Have Yourself a Merry Little Christmas

The story of the song, as told by Hugh in his memoir Hugh Martin, The Boy Next Door …

One morning Ralph left his workroom and came into the living room to ask me a question. “I couldn’t help hearing what you’ve been playing,” he said, “and I fell in love with a very sweet melody you were developing yesterday and the day before. Today I was listening for it and you didn’t play it. How come?”

“How come,” I said to Ralph, “is simply that I tried dozens of ways to resolve the darn thing and never found one I liked.”

“Will you do me a favor, Hugh? Will you try another dozen times? I have a funny feeling about that little tune. It sounds like a madrigal.”

After he went back to the dining room and closed the door, one word he stuck in my mind. Madrigal. I picked up the script and leafed to the end and read the Christmas scenes. The phrase “Have yourself a merry little Christmas” popped into my head and it fit my melody. Maybe Ralph was right. I went back to the piano and started struggling to make it work.

An hour or so later, I called Ralph in to hear the results. He thought it fit very naturally into the script because Esther is very despondent at that point, so perhaps the lugubrious lyric I had written would be what they all wanted.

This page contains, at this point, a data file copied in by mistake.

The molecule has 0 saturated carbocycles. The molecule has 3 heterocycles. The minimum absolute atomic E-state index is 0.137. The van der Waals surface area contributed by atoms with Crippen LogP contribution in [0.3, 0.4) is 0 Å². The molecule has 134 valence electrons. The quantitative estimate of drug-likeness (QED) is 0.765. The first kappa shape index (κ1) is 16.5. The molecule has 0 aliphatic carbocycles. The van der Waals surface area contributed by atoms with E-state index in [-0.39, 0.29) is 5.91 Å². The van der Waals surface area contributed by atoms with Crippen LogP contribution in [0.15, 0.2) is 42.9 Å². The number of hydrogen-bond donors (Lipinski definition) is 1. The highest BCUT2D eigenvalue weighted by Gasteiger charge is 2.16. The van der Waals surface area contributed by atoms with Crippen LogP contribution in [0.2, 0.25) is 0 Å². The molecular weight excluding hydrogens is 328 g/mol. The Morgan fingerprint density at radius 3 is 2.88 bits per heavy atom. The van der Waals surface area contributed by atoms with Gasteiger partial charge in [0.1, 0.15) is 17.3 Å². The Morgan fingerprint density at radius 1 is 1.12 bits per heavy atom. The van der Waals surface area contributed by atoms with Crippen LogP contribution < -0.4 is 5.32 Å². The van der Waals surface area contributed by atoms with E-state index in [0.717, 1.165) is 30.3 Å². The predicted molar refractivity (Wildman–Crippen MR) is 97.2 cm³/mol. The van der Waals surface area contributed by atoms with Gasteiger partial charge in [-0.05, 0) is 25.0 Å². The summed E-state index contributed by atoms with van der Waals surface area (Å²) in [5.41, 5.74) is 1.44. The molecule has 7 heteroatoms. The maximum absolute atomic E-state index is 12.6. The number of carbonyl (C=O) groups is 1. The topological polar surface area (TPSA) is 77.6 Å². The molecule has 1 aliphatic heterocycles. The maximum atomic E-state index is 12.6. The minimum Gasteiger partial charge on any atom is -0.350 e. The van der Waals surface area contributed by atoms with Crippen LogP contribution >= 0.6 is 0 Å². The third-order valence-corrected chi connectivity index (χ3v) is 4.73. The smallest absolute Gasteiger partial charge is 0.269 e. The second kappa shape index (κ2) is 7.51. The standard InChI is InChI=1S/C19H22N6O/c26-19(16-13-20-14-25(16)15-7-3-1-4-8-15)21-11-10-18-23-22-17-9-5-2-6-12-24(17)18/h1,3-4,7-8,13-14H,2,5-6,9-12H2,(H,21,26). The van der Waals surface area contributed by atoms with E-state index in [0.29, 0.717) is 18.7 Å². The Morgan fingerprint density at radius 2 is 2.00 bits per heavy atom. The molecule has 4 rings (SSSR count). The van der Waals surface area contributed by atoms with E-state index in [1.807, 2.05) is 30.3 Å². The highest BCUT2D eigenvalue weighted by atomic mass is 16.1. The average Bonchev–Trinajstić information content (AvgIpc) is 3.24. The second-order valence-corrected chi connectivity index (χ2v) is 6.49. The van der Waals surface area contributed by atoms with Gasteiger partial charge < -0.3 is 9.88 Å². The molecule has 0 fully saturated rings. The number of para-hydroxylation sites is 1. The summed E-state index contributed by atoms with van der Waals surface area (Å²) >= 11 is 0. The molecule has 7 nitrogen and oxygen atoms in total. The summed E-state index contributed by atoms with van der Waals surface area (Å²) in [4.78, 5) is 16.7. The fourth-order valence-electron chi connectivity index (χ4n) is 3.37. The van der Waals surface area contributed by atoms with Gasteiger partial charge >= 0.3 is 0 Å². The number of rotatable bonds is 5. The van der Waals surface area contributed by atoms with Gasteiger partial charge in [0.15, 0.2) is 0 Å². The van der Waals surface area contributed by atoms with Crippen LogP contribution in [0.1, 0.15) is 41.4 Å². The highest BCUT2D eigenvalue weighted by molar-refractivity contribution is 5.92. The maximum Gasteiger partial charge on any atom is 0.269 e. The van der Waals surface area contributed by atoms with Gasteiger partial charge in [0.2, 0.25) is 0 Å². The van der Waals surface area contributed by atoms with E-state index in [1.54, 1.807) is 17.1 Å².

We made an appointment to audition the song for Arthur and Roger the following morning and in we went very jauntily. I played the introduction; Ralph loosened his tie and cleared his throat.

Have yourself a merry little Christmas,

It may be your last.

Next year we may all be living in New York.

Pop that champagne cork.

Have yourself a merry little Christmas,

Next year we may all be living in the past.

When we finished the chorus, they laughed. I was shattered. “It’s not supposed to be funny,” I said.

Roger, still chuckling, said, “I’m sorry. Really I am. It’s a gorgeous melody.  But it’s so depressingly sad!”

I said, “I thought Esther was desperately sad in that scene.”

Roger was searching for words that wouldn’t crush me. He could see I was slightly wounded.

Arthur said, “I really think you’re on the track of something good. Please play around with the lyric. It’s O.K. for it to be bittersweet and nostalgic, but it shouldn’t be a dirge.”

Two days later, I ran into Roger at the Commissary. “Hey, Hugh,” he said, “I sang your Christmas song for Judy.”

“She said, ‘If I sing that lyric to little Margaret O’Brien, the audience will think I’m a monster.’”

“You tell Judy,” I said with a touch of hostility, “that if she wants the melody, she’s gotta take the lyric. Period!”

It was Tom Drake, who finally broke down my stubbornness. He asked if he could buy me a cup of coffee. Then he nailed me, but not in a mean way. Tom was a friend who admired my music and didn’t want to see me louse myself up.

He looked me straight in the eye.

“Hugh, this is potentially a very great and important song. I feel that in my guts. Now listen to me. Don’t be a stubborn idiot. Write a lyric for that beautiful melody that Judy will sing. You’ll thank me.”

Tom got through to me over a cup of coffee where the big executives had failed. That was sixty-five years ago, but Tom, I do thank you from my heart!

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